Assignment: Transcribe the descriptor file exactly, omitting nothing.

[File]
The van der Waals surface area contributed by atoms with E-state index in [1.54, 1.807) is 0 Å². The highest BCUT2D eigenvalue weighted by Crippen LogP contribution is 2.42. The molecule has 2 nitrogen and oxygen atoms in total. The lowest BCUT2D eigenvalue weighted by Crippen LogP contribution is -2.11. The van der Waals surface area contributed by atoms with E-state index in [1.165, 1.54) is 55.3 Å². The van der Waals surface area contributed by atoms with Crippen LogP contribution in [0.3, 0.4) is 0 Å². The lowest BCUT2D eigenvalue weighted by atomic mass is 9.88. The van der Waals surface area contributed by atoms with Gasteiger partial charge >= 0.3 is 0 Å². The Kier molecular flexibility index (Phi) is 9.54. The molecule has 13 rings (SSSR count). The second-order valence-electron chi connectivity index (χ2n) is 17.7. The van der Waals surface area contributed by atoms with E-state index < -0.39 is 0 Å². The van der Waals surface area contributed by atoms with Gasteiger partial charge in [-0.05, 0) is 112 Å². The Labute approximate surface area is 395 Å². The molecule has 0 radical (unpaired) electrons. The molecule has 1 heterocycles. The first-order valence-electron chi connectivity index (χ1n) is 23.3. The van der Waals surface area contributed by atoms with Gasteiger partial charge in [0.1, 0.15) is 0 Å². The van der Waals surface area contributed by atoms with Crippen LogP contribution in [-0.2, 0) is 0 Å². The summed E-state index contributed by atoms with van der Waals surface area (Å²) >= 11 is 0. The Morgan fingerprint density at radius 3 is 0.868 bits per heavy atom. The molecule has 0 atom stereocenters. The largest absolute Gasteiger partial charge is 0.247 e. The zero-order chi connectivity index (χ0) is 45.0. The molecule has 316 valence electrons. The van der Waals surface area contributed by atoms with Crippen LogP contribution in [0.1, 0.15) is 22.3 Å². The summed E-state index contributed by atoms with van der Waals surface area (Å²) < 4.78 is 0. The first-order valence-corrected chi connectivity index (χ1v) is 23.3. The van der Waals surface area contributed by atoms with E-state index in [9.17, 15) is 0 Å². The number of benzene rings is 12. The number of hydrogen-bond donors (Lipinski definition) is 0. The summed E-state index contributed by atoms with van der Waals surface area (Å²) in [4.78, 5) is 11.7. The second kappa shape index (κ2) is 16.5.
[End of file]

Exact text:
The van der Waals surface area contributed by atoms with E-state index in [1.54, 1.807) is 0 Å². The highest BCUT2D eigenvalue weighted by Crippen LogP contribution is 2.42. The molecule has 2 nitrogen and oxygen atoms in total. The lowest BCUT2D eigenvalue weighted by Crippen LogP contribution is -2.11. The van der Waals surface area contributed by atoms with E-state index in [1.165, 1.54) is 55.3 Å². The van der Waals surface area contributed by atoms with Crippen LogP contribution in [0.3, 0.4) is 0 Å². The lowest BCUT2D eigenvalue weighted by atomic mass is 9.88. The van der Waals surface area contributed by atoms with Gasteiger partial charge >= 0.3 is 0 Å². The Kier molecular flexibility index (Phi) is 9.54. The molecule has 13 rings (SSSR count). The second-order valence-electron chi connectivity index (χ2n) is 17.7. The van der Waals surface area contributed by atoms with E-state index < -0.39 is 0 Å². The van der Waals surface area contributed by atoms with Gasteiger partial charge in [-0.05, 0) is 112 Å². The Labute approximate surface area is 395 Å². The molecule has 0 radical (unpaired) electrons. The molecule has 1 heterocycles. The first-order valence-electron chi connectivity index (χ1n) is 23.3. The van der Waals surface area contributed by atoms with Gasteiger partial charge in [0.1, 0.15) is 0 Å². The van der Waals surface area contributed by atoms with Crippen LogP contribution in [-0.2, 0) is 0 Å². The summed E-state index contributed by atoms with van der Waals surface area (Å²) >= 11 is 0. The Morgan fingerprint density at radius 3 is 0.868 bits per heavy atom. The molecule has 0 atom stereocenters. The largest absolute Gasteiger partial charge is 0.247 e. The zero-order chi connectivity index (χ0) is 45.0. The molecule has 316 valence electrons. The van der Waals surface area contributed by atoms with Crippen LogP contribution in [0.1, 0.15) is 22.3 Å². The summed E-state index contributed by atoms with van der Waals surface area (Å²) < 4.78 is 0. The first-order valence-corrected chi connectivity index (χ1v) is 23.3. The van der Waals surface area contributed by atoms with E-state index in [9.17, 15) is 0 Å². The number of benzene rings is 12. The number of hydrogen-bond donors (Lipinski definition) is 0. The summed E-state index contributed by atoms with van der Waals surface area (Å²) in [4.78, 5) is 11.7. The second kappa shape index (κ2) is 16.5.